The Treaty on the Prohibition of Nuclear Weapons officially entered force on Friday, making it illegal for any country to possess nuclear armaments. However, none of the nine countries known to have nuclear weapons have agreed to the treaty.
The United Nations General Assembly adopted the treaty in July 2017, with more than 120 nations approving it. However, it could only enter force after 50 nations agreed to sign it - a milestone reached in October 2020, triggering the 90-day countdown to implementation.
At the time, the International Campaign to Abolish Nuclear Weapons (ICAN) nonprofit claimed that “with the treaty’s entry into force, we can call nuclear weapons what they are: prohibited weapons of mass destruction, just like chemical weapons and biological weapons.”
The treaty requires that all countries party to it must “never under any circumstances ... develop, test, produce, manufacture, otherwise acquire, possess or stockpile nuclear weapons or other nuclear explosive devices,” as well as banning their proliferation.
UN Secretary-General Antonio Guterres praised the treaty, saying in a video posted on social media on Friday that “the elimination of nuclear weapons remains the highest disarmament priority of the United Nations. The Secretary-General calls on all States to work together to realize this ambition to advance common security and collective safety.”
Today, the Treaty on the Prohibition of Nuclear Weapons enters into force.— António Guterres (@antonioguterres) January 22, 2021
This is a major step toward a world free of nuclear weapons.
I call on all countries to work together to realize this vision, for our common security and collective safety. pic.twitter.com/ybDamSdCZs
“Nuclear weapons pose growing dangers and the world needs urgent action to ensure their elimination and prevent the catastrophic human and environmental consequences any use would cause,” he said.
However, not a single country known to possess nuclear weapons has signed the treaty. Those nations are the United States, Russian Federation, United Kingdom, France, People’s Republic of China, India, Pakistan, Israel, and the Democratic People’s Republic of Korea.
Further, not a single member of the NATO alliance, of which several nuclear states are members, has signed it.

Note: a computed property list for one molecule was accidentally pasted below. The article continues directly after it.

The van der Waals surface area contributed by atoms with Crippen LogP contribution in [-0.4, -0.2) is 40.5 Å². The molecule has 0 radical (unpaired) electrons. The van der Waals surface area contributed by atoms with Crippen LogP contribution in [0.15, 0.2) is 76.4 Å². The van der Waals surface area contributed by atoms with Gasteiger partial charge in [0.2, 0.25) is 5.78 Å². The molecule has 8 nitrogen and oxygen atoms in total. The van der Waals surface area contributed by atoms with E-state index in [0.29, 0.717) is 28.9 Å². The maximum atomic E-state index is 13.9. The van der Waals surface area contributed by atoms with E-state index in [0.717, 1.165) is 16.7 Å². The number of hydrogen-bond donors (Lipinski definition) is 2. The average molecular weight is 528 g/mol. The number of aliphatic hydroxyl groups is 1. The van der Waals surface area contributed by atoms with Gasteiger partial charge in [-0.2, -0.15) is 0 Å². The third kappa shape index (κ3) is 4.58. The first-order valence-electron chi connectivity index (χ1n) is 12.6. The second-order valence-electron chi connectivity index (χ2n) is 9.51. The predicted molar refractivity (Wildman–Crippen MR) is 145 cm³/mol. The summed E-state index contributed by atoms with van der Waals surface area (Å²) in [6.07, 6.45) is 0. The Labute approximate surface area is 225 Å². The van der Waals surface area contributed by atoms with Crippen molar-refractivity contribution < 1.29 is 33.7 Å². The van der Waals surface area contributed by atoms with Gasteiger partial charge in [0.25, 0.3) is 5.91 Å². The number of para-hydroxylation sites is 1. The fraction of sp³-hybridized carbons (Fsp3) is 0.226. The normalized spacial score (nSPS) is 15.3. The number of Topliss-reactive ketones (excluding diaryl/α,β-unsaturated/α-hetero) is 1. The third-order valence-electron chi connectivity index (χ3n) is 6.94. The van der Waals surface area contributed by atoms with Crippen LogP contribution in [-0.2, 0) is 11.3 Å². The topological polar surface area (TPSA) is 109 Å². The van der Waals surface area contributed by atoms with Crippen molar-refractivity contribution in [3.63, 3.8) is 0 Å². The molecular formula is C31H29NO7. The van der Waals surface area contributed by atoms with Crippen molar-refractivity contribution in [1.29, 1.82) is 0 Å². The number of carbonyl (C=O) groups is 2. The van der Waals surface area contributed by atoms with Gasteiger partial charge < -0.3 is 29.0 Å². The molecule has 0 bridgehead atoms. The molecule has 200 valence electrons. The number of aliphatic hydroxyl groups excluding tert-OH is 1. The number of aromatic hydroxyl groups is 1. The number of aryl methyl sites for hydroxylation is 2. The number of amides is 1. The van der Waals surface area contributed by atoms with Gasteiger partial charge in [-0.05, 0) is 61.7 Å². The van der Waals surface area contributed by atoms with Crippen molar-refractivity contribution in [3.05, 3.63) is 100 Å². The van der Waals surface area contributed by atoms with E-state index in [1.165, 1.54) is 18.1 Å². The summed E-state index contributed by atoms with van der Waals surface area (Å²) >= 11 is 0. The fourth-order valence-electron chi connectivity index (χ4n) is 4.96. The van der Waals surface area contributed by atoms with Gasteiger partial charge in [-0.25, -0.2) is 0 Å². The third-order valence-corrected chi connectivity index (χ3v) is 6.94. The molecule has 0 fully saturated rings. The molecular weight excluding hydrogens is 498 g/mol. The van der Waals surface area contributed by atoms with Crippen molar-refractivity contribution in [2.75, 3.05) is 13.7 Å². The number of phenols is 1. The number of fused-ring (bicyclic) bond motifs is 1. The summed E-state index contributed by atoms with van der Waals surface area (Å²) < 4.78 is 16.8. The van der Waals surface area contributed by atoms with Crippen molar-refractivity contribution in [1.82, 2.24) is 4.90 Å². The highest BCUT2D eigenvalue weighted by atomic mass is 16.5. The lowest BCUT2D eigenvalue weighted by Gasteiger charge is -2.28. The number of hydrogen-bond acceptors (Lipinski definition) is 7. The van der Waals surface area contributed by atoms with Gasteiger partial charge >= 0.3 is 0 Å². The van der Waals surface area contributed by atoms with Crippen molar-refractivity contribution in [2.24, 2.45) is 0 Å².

In a strange twist, the only country to have actually been the target of a nuclear attack, Japan, also opposed the treaty as unworkable, although Tokyo has also renounced the use of such weapons. In the final days of the Second World War, the US dropped two nuclear bombs on Japanese cities - one on Hiroshima and a second on Nagasaki - annihilating them and killing more than 150,000 people.
The new administration of US President Joe Biden has shown no indication of a change in the course of US policy toward the treaty. However, on Friday, the White House confirmed the US has joined Russia in seeking a five-year extension to the New Strategic Arms Reduction Treaty (New START), a bilateral weapons-limiting agreement that is due to expire in just days.
Reports have also emerged that the Biden transition team has secretly been engaged in talks with the Iranian government for weeks to find a path to returning to the Joint Comprehensive Plan of Action (JCPOA), a 2015 deal by which the international community lowered sanctions against Iran in exchange for it giving up its nuclear weapons program. Trump claimed Iran had violated the deal and he unilaterally withdrew from it, bringing back sanctions against Iran even though no other signatory to the agreement found evidence to support Trump’s claims. Tehran denies it seeks a nuclear weapon.
Biden is also expected to review many of the nuclear modernization programs begun by Trump, including new intercontinental ballistic missiles, a nuclear-tipped cruise missile, a new submarine class, and updates to several nuclear bombs and warheads. Foreign policy thinkers have also pressured Biden's team to issue a new Nuclear Posture Review to assess “how the Trump administration’s internal nuclear policy decisions have negatively affected possible initiatives to reduce nuclear risks and address any potential problems immediately,” as an op-ed in Defense News put it. The most recently policy review was issued in 2018.